Memorial Day: Remembering Father Emil Kapaun


From Wikipedia:

Emil Joseph Kapaun (April 20, 1916 – May 23, 1951) was a Roman Catholic priest and United States Army chaplain who died as a prisoner of war in the Korean War. For his wartime activities, the Roman Catholic Church has declared him a Servant of God, the first stage on the path to sainthood. On April 11, 2013, President Barack Obama presented the Medal of Honor posthumously to Captain Chaplain Kapaun for his actions on November 1–2, 1950 in Korea. He is the ninth American military chaplain Medal of Honor recipient.

There are currently two possible miracles being investigated as part of the cause for Fr. Kapaun’s sainthood. He is also being considered for designation as a martyr. It’s the sacrifice made by men like Father Emil Kapaun that causes many living veterans to get upset when many mistakenly treat Memorial Day as if it is the same as Veterans Day.

Besides the information below, visit and the U.S. Army’s web page on Kapaun.


From his Medal of Honor citation:

For conspicuous gallantry and intrepidity at the risk of his life above and beyond the call of duty:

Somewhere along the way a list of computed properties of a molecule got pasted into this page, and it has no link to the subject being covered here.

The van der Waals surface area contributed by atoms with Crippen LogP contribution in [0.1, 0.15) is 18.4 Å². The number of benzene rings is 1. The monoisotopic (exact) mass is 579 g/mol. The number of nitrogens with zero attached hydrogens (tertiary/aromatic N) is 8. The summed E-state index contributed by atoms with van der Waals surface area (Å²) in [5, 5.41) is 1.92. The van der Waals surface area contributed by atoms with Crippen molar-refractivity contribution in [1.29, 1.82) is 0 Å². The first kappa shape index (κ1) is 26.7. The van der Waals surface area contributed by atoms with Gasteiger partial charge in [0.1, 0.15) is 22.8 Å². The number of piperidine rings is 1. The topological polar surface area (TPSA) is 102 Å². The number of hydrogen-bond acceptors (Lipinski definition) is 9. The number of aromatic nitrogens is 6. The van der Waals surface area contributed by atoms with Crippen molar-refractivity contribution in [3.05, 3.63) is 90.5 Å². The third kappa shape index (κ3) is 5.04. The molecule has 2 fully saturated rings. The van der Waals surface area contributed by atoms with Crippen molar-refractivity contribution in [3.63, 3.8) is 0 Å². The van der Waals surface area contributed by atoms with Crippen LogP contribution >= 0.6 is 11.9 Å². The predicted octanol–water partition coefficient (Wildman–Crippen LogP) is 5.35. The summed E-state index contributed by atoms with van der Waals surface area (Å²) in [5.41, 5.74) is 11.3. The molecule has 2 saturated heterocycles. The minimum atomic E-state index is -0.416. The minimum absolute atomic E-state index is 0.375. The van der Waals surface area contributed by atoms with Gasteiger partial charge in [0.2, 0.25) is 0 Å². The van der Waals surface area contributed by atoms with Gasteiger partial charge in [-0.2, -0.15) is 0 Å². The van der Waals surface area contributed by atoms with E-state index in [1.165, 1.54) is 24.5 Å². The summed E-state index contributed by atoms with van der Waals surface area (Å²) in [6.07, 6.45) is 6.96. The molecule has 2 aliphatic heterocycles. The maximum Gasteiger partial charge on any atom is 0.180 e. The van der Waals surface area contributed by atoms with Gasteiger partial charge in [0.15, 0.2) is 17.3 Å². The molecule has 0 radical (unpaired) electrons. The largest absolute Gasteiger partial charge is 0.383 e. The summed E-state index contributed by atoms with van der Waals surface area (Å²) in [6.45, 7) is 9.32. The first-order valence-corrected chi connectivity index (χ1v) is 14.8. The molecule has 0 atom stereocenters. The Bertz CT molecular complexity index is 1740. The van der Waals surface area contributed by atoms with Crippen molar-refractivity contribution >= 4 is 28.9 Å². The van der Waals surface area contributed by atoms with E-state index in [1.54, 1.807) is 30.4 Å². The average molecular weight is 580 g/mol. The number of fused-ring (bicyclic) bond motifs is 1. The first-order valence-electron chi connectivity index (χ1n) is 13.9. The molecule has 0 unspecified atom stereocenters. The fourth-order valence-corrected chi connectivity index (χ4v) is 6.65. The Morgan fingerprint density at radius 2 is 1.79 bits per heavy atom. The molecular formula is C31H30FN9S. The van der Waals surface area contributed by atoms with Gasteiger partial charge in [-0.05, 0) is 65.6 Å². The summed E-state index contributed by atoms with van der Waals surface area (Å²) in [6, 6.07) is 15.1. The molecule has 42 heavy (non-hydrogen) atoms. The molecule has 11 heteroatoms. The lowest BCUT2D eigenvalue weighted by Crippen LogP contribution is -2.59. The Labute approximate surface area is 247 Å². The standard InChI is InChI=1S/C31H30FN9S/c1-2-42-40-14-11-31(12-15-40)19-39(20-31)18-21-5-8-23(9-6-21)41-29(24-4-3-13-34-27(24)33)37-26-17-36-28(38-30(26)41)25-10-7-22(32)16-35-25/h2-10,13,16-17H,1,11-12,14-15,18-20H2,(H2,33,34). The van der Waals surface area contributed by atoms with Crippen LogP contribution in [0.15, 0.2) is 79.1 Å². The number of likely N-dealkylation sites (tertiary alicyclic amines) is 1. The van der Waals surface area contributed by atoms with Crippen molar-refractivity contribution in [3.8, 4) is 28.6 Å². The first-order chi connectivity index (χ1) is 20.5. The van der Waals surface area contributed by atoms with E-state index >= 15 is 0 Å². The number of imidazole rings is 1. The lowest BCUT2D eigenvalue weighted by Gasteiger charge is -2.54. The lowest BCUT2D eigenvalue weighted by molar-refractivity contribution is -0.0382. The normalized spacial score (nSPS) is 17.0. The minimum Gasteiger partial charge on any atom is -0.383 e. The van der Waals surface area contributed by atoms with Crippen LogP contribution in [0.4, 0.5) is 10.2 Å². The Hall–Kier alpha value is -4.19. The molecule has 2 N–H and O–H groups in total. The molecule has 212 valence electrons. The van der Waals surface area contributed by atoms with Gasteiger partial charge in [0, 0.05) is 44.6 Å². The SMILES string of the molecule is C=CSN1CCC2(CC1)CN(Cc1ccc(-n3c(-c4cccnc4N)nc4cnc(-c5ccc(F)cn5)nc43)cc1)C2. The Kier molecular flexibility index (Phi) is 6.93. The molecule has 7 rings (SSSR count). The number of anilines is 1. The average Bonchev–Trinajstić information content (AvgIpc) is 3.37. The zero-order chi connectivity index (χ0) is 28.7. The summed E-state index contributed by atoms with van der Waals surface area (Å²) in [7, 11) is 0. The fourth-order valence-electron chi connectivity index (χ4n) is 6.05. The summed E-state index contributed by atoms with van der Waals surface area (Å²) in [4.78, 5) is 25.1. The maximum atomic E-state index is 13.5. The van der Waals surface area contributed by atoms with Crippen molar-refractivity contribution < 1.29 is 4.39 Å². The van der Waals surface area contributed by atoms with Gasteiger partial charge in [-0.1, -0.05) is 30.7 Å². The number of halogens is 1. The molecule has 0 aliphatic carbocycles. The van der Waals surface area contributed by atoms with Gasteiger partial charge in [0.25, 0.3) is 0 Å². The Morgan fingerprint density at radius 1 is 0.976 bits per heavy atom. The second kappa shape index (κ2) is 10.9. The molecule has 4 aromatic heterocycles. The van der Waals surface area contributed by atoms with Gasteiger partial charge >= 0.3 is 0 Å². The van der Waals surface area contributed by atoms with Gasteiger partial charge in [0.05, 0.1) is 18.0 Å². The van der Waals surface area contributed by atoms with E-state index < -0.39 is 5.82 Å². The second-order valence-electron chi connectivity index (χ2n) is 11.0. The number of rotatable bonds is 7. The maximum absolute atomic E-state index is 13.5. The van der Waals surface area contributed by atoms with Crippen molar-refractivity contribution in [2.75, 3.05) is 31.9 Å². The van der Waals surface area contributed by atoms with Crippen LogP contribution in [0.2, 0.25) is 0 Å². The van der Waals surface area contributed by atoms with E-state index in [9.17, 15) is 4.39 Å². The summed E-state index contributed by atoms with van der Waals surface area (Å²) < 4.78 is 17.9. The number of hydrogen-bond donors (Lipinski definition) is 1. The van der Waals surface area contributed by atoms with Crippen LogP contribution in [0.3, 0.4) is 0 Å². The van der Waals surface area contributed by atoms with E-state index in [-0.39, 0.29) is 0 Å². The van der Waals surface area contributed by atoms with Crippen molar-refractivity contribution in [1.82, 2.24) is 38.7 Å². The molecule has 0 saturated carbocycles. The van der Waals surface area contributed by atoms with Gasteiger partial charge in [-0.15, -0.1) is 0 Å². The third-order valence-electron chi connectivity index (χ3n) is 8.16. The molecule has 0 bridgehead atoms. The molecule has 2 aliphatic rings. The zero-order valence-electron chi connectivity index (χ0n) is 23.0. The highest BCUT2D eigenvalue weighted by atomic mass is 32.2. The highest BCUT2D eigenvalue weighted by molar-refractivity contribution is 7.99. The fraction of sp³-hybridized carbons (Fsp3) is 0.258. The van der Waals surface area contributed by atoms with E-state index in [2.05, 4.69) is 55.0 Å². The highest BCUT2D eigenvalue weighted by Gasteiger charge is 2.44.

Chaplain Emil J. Kapaun distinguished himself by acts of gallantry and intrepidity above and beyond the call of duty while serving with the 3d Battalion, 8th Cavalry Regiment, 1st Cavalry Division during combat operations against an armed enemy at Unsan, Korea, from November 1-2, 1950. On November 1, as Chinese Communist Forces viciously attacked friendly elements, Chaplain Kapaun calmly walked through withering enemy fire in order to provide comfort and medical aid to his comrades and rescue friendly wounded from no-man’s land. Though the Americans successfully repelled the assault, they found themselves surrounded by the enemy. Facing annihilation, the able-bodied men were ordered to evacuate. However, Chaplain Kapaun, fully aware of his certain capture, elected to stay behind with the wounded. After the enemy succeeded in breaking through the defense in the early morning hours of November 2, Chaplain Kapaun continually made rounds, as hand-to-hand combat ensued. As Chinese Communist Forces approached the American position, Chaplain Kapaun noticed an injured Chinese officer amongst the wounded and convinced him to negotiate the safe surrender of the American Forces. Shortly after his capture, Chaplain Kapaun, with complete disregard for his personal safety and unwavering resolve, bravely pushed aside an enemy soldier preparing to execute Sergeant First Class Herbert A. Miller. Not only did Chaplain Kapaun’s gallantry save the life of Sergeant Miller, but also his unparalleled courage and leadership inspired all those present, including those who might have otherwise fled in panic, to remain and fight the enemy until captured. Chaplain Kapaun’s extraordinary heroism and selflessness, above and beyond the call of duty, are in keeping with the highest traditions of military service and reflect great credit upon himself, the 3d Battalion, 8th Cavalry Regiment, the 1st Cavalry Division, and the United States Army.